Digitisation, Digital transformation, Datafication
With the rise of computational methods for humanities research, as well as the increasing born-digital materials out there, archives around the globe are experiencing a digital turn. Compared to practices years ago where the focus is predominantly on digitising physical objects, nowadays practices cover all aspects of record-keeping – creation, capturing, organising and pluralising – through a combination of digitisation, digital transformation, and datafication (Gilliland, 2014).
A clear switch in mindset can be seen in the digital turn where archivists start to seek more holistic and future-oriented solutions for their existing and potentially new materials, not only trying to collect in the fullest manner possible, preserving natively to the complexity of their form but also bridging the gap between archive and end-users, critically attuned to the possibilities and perils that come with the use (Padilla, 2017).
More specifically, the digital turn happens on three major levels:
Infrastructure – Changes that happened on this level mostly focus on issues relating to accessibility and management of archives, such as digital access, appraisal, handling of sensitive information;
Coverage – This part includes attempts to foster inter-collection collaboration and compatibility, as well as methods and standards to archive new materials such as social media contents, aiming to create less biassed and more representative collections;
Content – This is where digitisation and most of the content understanding and description happen. The goal is to transform the material into the digital space for better accessibility and to generate structured descriptors that could eventually describe as much as possible the original from a range of perspectives possible.
The purpose of the digital turn is to ultimately enable a future-facing archive with greater accessibility, better coverage, and finer granularity.
With the primary interest of research using digital methods and archives remains textual (Fickers, 2018), numerous works of such can be seen in textual based collections such as manuscripts, legal documents, and newspapers. However, few have been done on audiovisual archives. To further examine the digital turn for audiovisual archives, we will be looking closely into three topics: the existing standards for audiovisual contents; a conceptual model for Understanding AV contents from the top-down; and practices with AV archives in the digital age.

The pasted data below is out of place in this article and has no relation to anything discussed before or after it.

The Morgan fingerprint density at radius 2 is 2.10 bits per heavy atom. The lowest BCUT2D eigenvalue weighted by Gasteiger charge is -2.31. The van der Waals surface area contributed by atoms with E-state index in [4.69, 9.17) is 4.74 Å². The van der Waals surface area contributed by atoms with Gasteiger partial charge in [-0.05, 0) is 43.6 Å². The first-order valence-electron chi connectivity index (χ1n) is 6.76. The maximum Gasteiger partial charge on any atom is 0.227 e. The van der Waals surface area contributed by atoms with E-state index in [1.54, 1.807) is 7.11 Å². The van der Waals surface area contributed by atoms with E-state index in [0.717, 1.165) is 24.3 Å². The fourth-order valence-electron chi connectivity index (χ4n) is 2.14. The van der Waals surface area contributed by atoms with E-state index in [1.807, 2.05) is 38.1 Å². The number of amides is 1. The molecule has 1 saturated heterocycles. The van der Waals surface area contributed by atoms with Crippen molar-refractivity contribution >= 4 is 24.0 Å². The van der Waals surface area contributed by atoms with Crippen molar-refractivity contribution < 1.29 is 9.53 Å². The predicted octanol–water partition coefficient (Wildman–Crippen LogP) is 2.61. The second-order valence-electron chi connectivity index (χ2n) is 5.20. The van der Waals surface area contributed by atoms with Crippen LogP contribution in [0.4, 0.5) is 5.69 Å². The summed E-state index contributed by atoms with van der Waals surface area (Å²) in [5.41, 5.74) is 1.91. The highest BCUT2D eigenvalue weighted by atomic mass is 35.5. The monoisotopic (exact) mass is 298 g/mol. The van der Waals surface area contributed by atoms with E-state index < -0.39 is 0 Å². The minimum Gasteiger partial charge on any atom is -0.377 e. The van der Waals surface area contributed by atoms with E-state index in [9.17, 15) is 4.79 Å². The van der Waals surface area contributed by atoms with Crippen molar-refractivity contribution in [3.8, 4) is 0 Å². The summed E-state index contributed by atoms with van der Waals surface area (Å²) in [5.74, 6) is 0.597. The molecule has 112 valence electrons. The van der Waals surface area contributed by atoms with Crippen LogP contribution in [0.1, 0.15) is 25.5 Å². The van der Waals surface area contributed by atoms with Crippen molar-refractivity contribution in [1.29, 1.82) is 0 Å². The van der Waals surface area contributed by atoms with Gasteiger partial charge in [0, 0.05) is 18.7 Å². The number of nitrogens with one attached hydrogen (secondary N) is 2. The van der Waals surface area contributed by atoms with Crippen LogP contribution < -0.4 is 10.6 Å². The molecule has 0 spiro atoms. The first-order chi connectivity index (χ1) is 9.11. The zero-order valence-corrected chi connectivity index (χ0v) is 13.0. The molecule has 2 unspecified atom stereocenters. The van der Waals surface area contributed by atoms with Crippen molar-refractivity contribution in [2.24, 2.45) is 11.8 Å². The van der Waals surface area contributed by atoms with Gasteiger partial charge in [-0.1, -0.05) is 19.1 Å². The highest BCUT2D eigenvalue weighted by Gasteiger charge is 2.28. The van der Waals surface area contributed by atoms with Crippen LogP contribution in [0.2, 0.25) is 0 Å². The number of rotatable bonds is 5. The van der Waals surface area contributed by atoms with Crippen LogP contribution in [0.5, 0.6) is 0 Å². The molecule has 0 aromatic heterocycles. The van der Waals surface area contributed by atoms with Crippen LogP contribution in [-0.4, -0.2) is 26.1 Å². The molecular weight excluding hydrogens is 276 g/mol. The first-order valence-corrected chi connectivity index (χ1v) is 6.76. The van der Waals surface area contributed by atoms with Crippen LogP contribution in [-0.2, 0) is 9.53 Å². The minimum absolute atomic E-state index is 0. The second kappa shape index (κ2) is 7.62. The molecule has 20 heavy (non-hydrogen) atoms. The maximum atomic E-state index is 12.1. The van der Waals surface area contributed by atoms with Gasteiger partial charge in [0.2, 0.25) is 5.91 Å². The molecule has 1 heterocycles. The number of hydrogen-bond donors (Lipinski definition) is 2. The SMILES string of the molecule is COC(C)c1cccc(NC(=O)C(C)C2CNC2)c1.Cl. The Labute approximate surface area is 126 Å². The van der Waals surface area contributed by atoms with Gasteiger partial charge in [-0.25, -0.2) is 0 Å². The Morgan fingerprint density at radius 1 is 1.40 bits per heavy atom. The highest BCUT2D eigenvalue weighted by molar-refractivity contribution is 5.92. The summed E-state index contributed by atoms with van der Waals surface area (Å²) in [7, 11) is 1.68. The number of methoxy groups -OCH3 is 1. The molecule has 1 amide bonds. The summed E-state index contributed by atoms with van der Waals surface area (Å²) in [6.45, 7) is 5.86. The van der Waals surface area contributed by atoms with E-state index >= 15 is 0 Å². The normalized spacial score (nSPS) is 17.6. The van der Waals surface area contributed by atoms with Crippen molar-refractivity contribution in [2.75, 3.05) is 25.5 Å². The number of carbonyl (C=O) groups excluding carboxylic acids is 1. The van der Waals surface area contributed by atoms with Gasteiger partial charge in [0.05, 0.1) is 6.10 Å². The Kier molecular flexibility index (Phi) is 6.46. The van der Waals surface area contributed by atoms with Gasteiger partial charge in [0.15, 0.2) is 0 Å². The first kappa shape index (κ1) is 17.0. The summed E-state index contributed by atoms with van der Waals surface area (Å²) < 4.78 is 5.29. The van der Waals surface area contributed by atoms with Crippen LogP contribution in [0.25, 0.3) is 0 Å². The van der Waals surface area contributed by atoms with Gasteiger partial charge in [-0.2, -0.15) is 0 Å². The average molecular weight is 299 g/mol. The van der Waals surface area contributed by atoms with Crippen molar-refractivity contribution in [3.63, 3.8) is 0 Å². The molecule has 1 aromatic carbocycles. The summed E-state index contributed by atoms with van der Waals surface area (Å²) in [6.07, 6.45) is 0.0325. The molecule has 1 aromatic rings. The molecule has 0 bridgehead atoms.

Standards for AV contents description
Compared to structured or even unstructured textual contents, audiovisual ones are not particular-to to the default computational infrastructures to interpret and access. The semantics are well hidden under multimodality, creating barriers to managing and using such archives (Tesic, 2005). Although the recent advances in natural language processing and computer vision have enabled many content level extraction and analysis tools, offering the content and semantic level descriptors to the table, only a few are developed for or applied to audiovisual archives. Attempts of using such methods on audiovisual archives yield very preliminary results too – providing nothing much beyond what is available through standard full-text search (Brock, 2022). However, the importance of descriptors for audiovisual contents, especially at scale, remains.
Describing archival contents using different descriptors is not news. Various metadata or descriptor standards were created without considering the development of computational tools, and covering not only content level information. Whether the annotation is manually or automatically created, the goal of such standards is to regulate and standardise what to describe when it comes to an archive system. These descriptors, in essence, are not to replace the original, but to provide a vehicle for more digital and data-centric management and application.
Similarly to every other domain, it is not practical to have a single standard to address everything in the audiovisual world. Existing metadata standards were created with different focuses on their use and coverage (Smith, 2006).
As can be seen in Fig.1, MPEG-7 has a focus on content level description and addresses all media types from text to video. DMS-1, on the other hand, covers some content level stuff but is combined with production level metadata. It is very industry-focused, specifically designed for the TV & broadcast companies to use as an interchange layer between archives. P_Meta, similar to DMS-1 is designed specifically for the TV & broadcast industry, but unlike DMS-1, it does not contain the content level descriptors but mainly describes the overall workflow of the industry, covering not only the production but also content creation and lifecycle management.
In recent practices, more attempts for flexible and situated standards are built upon the foundation of these broad and large standards, mainly to cope with the ever-growing specific use cases that emerged from the day-to-day. For example, markup languages NewsML and SportsML are developed to enhance the exchangeability for broadcasting news content and sports features. Looking into the culture and heritage sector, although not focusing on audiovisual contents, there are attempts on creating case-specific standards, some through mapping MPEG-7 to CIDOC CRM (Angelopoulou, 2011), some merging Dublin Core to create a connection to culture and heritage specific contents (Kosch, 2002; Thornely, 2000).